Ekaterina Walter wants you to "Think Like Zuck." She has written a book of the same name, subtitled, "The Five Business Secrets of Facebook’s Improbably Brilliant CEO Mark Zuckerberg." I was provided a free copy of the book so that I could furnish you with a review.
"Think Like Zuck" is easy to recommend, popping with inside information about how Facebook became the force it is today, but the book benefits by considering more than just Facebook and its founder, Mark Zuckerberg (or Zuck, as he likes to be called). Included in the book are interesting insights and tales from companies as diverse as Zappos, XPLANE, TOMS Shoes, Southwest, Apple, Dyson, 3M and JESS3. This makes the book much more approachable by bringing the lessons of good leadership out of the world of dorm room startups and into the realm of retailers, airlines and manufacturers.
Walter's "Five Ps" that form the structure of "Think Like Zuck" are not that surprising. No one, I imagine, will see the list and think, "I never would have thought that was important!" Those Five Ps are Passion, Purpose, People, Product and Partnerships. The magic in the book is not that Walter has hit upon a secret recipe but that she so thoroughly explores why each of these are important to the success enjoyed by Facebook and other industry leaders.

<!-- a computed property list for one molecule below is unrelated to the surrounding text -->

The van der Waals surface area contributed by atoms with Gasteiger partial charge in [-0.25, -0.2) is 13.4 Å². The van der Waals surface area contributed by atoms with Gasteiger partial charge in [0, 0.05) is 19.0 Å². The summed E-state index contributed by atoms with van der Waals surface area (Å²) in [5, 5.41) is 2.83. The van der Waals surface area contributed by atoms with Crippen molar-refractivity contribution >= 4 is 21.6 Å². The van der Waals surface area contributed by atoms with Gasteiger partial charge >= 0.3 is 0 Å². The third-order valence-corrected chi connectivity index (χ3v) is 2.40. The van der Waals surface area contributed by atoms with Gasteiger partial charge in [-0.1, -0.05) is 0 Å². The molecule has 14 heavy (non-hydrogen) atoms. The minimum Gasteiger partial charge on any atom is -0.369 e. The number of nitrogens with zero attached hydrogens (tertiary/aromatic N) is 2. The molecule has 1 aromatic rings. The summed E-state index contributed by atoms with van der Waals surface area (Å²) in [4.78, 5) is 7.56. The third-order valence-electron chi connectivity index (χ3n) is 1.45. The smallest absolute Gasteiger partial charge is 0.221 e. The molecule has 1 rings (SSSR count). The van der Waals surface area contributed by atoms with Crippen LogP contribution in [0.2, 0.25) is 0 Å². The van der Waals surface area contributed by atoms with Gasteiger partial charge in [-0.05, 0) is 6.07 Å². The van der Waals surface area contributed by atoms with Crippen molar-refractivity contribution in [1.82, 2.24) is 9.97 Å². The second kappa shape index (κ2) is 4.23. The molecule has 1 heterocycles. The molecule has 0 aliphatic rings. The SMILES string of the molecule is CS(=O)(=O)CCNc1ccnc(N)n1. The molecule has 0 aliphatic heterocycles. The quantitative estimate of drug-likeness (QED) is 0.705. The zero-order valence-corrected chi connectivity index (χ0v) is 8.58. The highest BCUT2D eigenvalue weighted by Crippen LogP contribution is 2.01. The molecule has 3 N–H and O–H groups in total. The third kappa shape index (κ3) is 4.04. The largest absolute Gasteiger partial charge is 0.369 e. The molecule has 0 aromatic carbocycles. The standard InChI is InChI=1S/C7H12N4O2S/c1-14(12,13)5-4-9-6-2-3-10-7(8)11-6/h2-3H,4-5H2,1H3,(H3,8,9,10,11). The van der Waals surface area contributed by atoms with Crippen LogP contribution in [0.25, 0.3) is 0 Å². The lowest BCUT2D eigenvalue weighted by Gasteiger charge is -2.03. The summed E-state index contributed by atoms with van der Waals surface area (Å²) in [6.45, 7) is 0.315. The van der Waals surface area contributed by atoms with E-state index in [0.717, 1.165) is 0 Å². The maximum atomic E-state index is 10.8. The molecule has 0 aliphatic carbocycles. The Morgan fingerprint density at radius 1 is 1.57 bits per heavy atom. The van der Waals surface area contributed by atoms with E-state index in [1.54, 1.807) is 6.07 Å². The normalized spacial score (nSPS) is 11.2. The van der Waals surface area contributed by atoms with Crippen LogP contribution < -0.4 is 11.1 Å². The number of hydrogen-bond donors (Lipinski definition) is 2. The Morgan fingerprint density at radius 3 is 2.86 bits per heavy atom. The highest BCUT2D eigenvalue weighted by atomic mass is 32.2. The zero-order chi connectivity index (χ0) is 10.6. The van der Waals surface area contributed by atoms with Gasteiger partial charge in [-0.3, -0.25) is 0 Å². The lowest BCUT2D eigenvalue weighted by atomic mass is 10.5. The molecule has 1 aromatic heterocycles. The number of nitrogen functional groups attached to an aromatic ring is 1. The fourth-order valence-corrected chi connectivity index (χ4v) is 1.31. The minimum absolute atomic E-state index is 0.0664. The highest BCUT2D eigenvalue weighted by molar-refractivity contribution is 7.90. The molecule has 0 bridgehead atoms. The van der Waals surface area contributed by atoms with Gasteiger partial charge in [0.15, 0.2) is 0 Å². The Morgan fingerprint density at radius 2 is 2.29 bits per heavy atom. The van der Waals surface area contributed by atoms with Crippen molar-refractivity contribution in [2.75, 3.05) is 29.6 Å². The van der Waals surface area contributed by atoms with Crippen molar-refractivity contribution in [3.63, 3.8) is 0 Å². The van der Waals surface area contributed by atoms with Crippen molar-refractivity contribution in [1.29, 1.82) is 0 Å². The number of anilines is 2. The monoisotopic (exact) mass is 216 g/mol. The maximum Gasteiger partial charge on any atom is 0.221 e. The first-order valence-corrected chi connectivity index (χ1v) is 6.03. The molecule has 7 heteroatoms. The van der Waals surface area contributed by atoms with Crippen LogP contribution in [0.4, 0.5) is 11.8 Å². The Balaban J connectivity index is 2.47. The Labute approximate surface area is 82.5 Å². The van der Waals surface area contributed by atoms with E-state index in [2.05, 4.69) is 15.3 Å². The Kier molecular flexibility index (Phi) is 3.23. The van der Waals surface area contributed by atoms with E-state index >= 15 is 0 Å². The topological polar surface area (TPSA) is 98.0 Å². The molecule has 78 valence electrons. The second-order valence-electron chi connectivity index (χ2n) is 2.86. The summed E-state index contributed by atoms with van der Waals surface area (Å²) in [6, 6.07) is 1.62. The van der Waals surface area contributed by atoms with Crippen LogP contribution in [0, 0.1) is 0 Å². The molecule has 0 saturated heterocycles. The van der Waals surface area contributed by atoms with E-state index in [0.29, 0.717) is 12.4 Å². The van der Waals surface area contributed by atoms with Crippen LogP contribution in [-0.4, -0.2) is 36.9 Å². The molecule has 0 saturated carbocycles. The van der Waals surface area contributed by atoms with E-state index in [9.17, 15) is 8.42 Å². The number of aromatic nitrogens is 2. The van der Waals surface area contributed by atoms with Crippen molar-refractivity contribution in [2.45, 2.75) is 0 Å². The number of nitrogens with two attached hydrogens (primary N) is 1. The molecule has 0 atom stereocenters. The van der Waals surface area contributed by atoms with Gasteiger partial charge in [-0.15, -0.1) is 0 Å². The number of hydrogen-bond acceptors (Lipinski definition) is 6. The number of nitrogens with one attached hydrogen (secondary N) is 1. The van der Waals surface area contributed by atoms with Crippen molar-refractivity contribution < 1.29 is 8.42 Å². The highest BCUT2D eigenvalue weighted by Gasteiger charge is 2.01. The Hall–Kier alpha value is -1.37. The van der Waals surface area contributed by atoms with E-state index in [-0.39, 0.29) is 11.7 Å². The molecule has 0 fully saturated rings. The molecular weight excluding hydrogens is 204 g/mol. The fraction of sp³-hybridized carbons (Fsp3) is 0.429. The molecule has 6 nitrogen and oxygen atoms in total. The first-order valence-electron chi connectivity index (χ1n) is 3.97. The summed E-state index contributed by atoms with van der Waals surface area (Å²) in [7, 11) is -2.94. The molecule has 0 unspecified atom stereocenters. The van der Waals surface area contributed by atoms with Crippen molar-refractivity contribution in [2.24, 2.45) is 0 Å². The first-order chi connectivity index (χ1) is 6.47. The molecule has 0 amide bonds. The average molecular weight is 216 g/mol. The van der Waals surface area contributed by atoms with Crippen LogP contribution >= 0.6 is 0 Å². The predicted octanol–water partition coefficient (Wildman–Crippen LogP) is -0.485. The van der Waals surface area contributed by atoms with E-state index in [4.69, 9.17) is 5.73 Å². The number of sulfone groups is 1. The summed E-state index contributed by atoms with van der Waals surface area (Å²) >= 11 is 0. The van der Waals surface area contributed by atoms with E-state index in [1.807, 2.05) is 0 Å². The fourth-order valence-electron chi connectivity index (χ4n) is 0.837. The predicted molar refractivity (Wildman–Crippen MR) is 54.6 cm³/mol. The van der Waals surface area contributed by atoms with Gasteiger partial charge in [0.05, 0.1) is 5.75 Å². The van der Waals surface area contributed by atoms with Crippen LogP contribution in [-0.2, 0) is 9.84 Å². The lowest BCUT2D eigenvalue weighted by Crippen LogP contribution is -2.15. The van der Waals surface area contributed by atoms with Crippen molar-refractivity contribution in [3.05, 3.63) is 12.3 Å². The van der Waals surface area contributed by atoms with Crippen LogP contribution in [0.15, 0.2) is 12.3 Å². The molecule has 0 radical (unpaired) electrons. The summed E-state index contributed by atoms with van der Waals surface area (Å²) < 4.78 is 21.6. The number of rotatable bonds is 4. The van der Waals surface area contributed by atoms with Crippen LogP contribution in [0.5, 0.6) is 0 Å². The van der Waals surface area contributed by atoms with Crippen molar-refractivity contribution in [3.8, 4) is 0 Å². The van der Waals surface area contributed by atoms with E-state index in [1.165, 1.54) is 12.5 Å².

This isn't to say that I completely agree with the five criteria Walter shares. For example, she goes into great detail about why passion is important, but I was left feeling this chapter would be better labeled with a different "P": Perseverance. In fact, Walter herself sounds a little unsure when she says, "What I noticed is this: the most successful entrepreneurs always have one trait in common: they never give up." One can have passion without perseverance--we all know people who have been wildly passionate about a hobby or issue one day while ignoring it the next--but it is difficult to have perseverance without passion.
One portion of the Passion chapter that I found interesting is about how Zuck and other successful leaders take inspiration from things that exist rather than wholly inventing something new. Says Walter, "We have this misconception that our entrepreneurial ideas or the products we want to create have to be one hundred percent original, never done before. The truth is that some of the most successful entrepreneurs (as well as marketers, I might add) steal with pride." Zuck, the book points out, got started a year after Friendster and MySpace were taking off, but he was able to bring significant innovations to the idea of social networking because of his passion for openness and transparency. (Maybe this is another missing "P": Piracy? Or, perhaps more kindly, Permutation?)